Just How ‘Sicko’ Is Our Health Care System?

Sicko, Michael Moore’s film commentary about the American health care system, is reaping lots of attention. There’s no question our health care system has its shortcomings, and that having millions of uninsured people in a nation that spends more money on health care than any other is outrageous. The examples of insured patients being denied coverage for reasonable claims reveal a system that can be heartless and deceptive.

But are we as bad as he says?

Health care is one of the nation’s top domestic priorities, so anything that focuses attention on the issue and promotes dialogue is good. But as a physician practicing for many years and having seen the film, I suggest that our health care system isn’t nearly as ill as Moore contends, and those he praises in other countries may not be as idyllic as portrayed.

Moore has grabbed our attention with the right subject at the right time, but the film comes across as more propaganda than documentary. He shows us a world of mostly villains and victims, and he portrays everything American as bad and everything foreign as good.

The fact is that paying for quality care is a problem the world over. Issues of access are acknowledged in Great Britain and Canada, where waits of several months for needed surgery are routine. There are fewer doctors per capita in Great Britain than in the U.S., and hospital beds and specialists are even less accessible. Moore paints a picture so rosy in France that it appears too good to be true, which it is. Although he shows us unlimited, instantly accessible care that is “free” and a disability system that offers a young man six months of paid disability while he is shown partying at the beach, a conversation I had with an expert in international health systems revealed a different picture.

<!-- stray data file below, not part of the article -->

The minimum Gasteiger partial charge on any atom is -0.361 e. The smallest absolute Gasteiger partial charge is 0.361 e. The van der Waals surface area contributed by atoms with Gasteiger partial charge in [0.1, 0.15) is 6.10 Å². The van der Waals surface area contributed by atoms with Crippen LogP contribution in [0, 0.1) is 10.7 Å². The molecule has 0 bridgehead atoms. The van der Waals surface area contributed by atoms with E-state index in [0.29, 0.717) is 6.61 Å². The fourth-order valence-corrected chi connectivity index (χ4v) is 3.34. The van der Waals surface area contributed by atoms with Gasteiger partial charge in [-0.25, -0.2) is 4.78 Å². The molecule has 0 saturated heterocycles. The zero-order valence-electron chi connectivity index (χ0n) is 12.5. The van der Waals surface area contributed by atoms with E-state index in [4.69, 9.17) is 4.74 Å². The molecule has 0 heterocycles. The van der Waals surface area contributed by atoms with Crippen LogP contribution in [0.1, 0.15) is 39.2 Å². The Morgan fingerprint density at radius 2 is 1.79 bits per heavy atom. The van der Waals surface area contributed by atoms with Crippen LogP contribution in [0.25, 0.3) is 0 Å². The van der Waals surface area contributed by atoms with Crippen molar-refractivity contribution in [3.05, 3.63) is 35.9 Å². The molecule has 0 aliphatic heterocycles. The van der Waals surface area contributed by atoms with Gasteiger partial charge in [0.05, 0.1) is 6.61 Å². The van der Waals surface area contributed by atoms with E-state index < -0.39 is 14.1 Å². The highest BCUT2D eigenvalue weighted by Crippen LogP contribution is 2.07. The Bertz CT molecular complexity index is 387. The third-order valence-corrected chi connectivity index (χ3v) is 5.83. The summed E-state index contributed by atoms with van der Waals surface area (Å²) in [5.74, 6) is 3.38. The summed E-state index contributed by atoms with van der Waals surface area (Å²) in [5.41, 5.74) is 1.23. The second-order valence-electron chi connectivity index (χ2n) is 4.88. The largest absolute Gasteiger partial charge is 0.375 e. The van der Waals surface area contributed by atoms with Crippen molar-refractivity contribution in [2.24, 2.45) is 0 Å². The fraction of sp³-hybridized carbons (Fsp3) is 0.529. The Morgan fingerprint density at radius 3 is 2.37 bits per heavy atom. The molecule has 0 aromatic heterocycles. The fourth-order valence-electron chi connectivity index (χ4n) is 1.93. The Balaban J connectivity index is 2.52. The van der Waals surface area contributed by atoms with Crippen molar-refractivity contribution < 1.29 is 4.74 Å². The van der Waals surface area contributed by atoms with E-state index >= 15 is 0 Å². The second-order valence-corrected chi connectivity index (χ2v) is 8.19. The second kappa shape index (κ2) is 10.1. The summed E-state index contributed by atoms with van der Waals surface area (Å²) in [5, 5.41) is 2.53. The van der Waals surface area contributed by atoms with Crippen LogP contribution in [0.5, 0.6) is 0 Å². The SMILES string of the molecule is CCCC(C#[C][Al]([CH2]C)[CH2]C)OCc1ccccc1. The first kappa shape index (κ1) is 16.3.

France provides insurance for all, but it’s not complete. Some costs must be borne by citizens, and most buy private coverage as well. The French system is running out of money, and it is actively looking at U.S. managed care for ideas to control expenses. And although the patients Moore brought to Cuba received “free” care, the Web site for Havana Hospital portrayed in the film has a substantial price list posted for procedures.

Moore reminds us that the U.S. ranks 37th in health care in the world (according to the World Health Organization). He does not mention that two of his examples of ideal systems rank similarly: Canada at 30 and Cuba at 39. And while pushing hard for a single-payer, government-controlled system, he also fails to mention that one of the largest single-payer, government-controlled systems in the world already exists in the U.S. It’s Medicare. Yet Medicare has its financial problems, too.

He attacks the American Medical Association (the “establishment”) as being against progress when, in fact, its original objection to nationalized health care was that it could place government and third parties between doctors and patients — the very thing Moore criticizes.

Moore’s greatest failing, perhaps, is that he does not make it to Massachusetts, where we are demonstrating that our system is not incompatible with the spirit of solidarity that he rightly notes is needed to heal our health system.

Our efforts with health care reform, to insure all while preserving the choice and access that Americans find so desirable, are well on their way. The inevitable bumps in the road will be smoothed, and Massachusetts will set an example for others to follow.

The health care system has some substantial flaws, and many are not realizing the benefits that they should. Fixing this requires a sense of community and commitment. I believe that we have what it takes here in Massachusetts.

Dr. B. Dale Magee, a practicing physician in Shrewsbury, Mass., is president of the Mass. Medical Society.